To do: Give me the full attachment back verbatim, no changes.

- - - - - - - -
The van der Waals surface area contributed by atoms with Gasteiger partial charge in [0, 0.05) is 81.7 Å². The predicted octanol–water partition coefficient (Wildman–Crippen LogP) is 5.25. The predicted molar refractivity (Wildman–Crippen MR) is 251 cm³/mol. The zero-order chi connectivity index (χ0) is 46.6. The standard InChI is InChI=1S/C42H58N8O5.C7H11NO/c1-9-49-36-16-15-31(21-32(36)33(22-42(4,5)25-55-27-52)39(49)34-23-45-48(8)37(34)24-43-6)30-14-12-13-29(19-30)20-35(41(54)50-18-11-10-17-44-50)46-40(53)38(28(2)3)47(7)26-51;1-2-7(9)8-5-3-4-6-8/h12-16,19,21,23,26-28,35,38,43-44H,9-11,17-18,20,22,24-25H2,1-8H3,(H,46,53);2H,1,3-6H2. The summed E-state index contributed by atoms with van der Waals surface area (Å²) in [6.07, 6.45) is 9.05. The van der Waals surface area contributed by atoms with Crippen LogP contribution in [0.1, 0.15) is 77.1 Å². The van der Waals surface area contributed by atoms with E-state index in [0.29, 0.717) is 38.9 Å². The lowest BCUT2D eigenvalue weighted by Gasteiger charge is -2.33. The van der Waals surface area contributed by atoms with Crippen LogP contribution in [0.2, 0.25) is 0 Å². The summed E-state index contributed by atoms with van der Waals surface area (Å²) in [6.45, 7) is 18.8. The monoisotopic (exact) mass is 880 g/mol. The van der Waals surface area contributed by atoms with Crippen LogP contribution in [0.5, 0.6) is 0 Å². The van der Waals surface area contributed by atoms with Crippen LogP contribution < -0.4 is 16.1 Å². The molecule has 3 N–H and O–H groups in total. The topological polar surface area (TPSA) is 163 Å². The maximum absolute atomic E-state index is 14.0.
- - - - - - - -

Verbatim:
The van der Waals surface area contributed by atoms with Gasteiger partial charge in [0, 0.05) is 81.7 Å². The predicted octanol–water partition coefficient (Wildman–Crippen LogP) is 5.25. The predicted molar refractivity (Wildman–Crippen MR) is 251 cm³/mol. The zero-order chi connectivity index (χ0) is 46.6. The standard InChI is InChI=1S/C42H58N8O5.C7H11NO/c1-9-49-36-16-15-31(21-32(36)33(22-42(4,5)25-55-27-52)39(49)34-23-45-48(8)37(34)24-43-6)30-14-12-13-29(19-30)20-35(41(54)50-18-11-10-17-44-50)46-40(53)38(28(2)3)47(7)26-51;1-2-7(9)8-5-3-4-6-8/h12-16,19,21,23,26-28,35,38,43-44H,9-11,17-18,20,22,24-25H2,1-8H3,(H,46,53);2H,1,3-6H2. The summed E-state index contributed by atoms with van der Waals surface area (Å²) in [6.07, 6.45) is 9.05. The van der Waals surface area contributed by atoms with Crippen LogP contribution in [0.1, 0.15) is 77.1 Å². The van der Waals surface area contributed by atoms with E-state index in [0.29, 0.717) is 38.9 Å². The lowest BCUT2D eigenvalue weighted by Gasteiger charge is -2.33. The van der Waals surface area contributed by atoms with Crippen LogP contribution in [0.2, 0.25) is 0 Å². The summed E-state index contributed by atoms with van der Waals surface area (Å²) in [6.45, 7) is 18.8. The monoisotopic (exact) mass is 880 g/mol. The van der Waals surface area contributed by atoms with Crippen LogP contribution in [0.5, 0.6) is 0 Å². The van der Waals surface area contributed by atoms with Crippen LogP contribution < -0.4 is 16.1 Å². The molecule has 3 N–H and O–H groups in total. The topological polar surface area (TPSA) is 163 Å². The maximum absolute atomic E-state index is 14.0.